THE EQUALITY ACT - ARE YOU UP TO SPEED?
Updated: Jan 9, 2019
Are you equal to the Equality Act?
Paradigm’s Managing Director, Gavin Willis, suggests that practices may, unknowingly, be falling short.
Few, if any of us would argue with an Act of Parliament that legally protects people from discrimination in the work place and in wider society.
And that, in brief, is exactly what the Equality Act of 2010 sets out to achieve. As I see it, the real problem however, lies in the fact that we do actually have no issues with such a law and, as a result, almost assume that we will never intentionally break it. Such an assumption can lead to a level of complacency, which, in turn, can be very costly indeed.
The Equality Act replaced previous anti -discriminatory laws with a single Act, making the law easier to understand and strengthening protection in some situations. Whilst the Act may be easy to understand, it makes little or no difference if you haven’t read it and/or to some extent, at least, are aware of its implications.
Is my practice compliant?
As you will appreciate, this article cannot answer that question directly. What I am going to do is take you through some relatively straightforward steps that will help you ensure that, should your compliance be brought into question, you have taken every reasonable step to comply.
My first suggestion is that you take a look at www.gov.uk/guidance/equality-act-2010- guidance. Yes, it runs to five pages, but the pertinent provisions are succinctly covered and it will be time well spent. Forgive me if you have already done this, but in my experience, very few practices have a clear disability policy in place. I will come on to the subject of a practice audit later but here are a few questions to ask yourself:
Is it clearly evident that your practice and your staff are not discriminating against a disabled person by providing less favourable treatment such as; refusing to provide any service which is available to other members of the public; providing service of a lower standard or in a worse manner; providing service on worse terms; failing to make reasonable adjustments for disabled persons, with the effect that it is impossible or reasonably difficult for the disabled person to make use of any such service; refusing or not offering employment based on disability; offering less favourable terms of employment
Is it clearly evident that you will not treat a disabled member of staff less favourably by; failing to make reasonable physical adjustments to the working environment; failing to make reasonable changes to working practices; not affording the same opportunities afforded to other employees discriminating against the employee in any other way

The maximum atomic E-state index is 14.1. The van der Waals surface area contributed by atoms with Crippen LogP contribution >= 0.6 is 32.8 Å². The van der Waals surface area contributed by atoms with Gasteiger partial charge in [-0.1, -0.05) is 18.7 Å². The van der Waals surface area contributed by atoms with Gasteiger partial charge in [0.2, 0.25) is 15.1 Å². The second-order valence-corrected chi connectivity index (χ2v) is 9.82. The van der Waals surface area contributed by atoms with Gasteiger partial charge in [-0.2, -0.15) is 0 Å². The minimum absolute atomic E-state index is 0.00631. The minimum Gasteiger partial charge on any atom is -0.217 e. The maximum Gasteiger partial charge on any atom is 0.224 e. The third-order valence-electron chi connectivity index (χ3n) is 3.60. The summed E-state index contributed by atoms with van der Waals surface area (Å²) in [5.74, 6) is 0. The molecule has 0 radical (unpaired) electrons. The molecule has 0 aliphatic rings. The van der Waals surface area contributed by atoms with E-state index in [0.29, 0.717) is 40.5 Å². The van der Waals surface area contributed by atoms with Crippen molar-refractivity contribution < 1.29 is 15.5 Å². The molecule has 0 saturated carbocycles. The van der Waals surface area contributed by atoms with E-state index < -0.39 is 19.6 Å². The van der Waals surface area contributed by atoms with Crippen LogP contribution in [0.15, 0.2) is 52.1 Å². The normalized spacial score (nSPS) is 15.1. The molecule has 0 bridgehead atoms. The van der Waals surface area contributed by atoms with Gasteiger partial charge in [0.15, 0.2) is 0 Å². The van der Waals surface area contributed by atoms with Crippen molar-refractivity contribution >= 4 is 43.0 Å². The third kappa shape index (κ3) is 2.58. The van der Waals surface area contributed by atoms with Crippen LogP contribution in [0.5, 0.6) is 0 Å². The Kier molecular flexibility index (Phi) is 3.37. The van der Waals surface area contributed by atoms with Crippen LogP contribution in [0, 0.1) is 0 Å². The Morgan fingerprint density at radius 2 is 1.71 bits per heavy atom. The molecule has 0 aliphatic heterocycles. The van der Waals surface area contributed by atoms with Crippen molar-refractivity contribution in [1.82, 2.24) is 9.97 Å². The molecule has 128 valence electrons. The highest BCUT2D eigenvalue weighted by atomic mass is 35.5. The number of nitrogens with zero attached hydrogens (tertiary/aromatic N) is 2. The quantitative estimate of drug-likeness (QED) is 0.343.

What you need to take into account is whether; you have made changes to policies, procedures services and physical features of your premises wherever reasonable; you can provide a reasonable alternative where it is unreasonable for you to make changes (for example, if your practice physically cannot provide disability access, are you able to treat a disabled patient in an alternative location?); you are inviting any suggestions and feedback so that you can continue to improve your service in this area
Space does not permit me to cover this aspect of disability procedure and protocol in any detail. If you are considering any of these options then my advice would be to be sure you are working with a designer who understands how dentistry works and can seamlessly meet the requirements of compliance with the Equality Act. In addition to a total knowledge of Building and Planning Regulations your designer must understand practice workflow and how this must operate alongside easy access for disabled patients.
Do you need a practice audit?
Do you have to have one?
Would it be sensible to have one?
Quite simply so that, in the event of any action being taken against you under the Equality Act, you will be able to prove you have undertaken a Disability Access Audit and (we hope!!) implemented its recommendations.
So what does an audit involve? Effectively it maps a journey through your practice as might be taken by a disabled person. This will highlight any potential problems and make you fully aware of your responsibilities. It will examine the accessibility of your practice, identify barriers and measure usability. It will also help you access a market with a purchasing power of over £80 billion per annum.
The cost of a summary access audit depends, of course, on the size of your practice. For the majority of practices a typical price would be no more than £1,200.00. For peace of mind I think this is a small price to pay. Whilst Paradigm is able to arrange audits in conjunction with one of its accredited partners, please do not think we are overtly advertising this service. The real issue is the risk to your practice which is difficult to mitigate. Ignorance is no defence.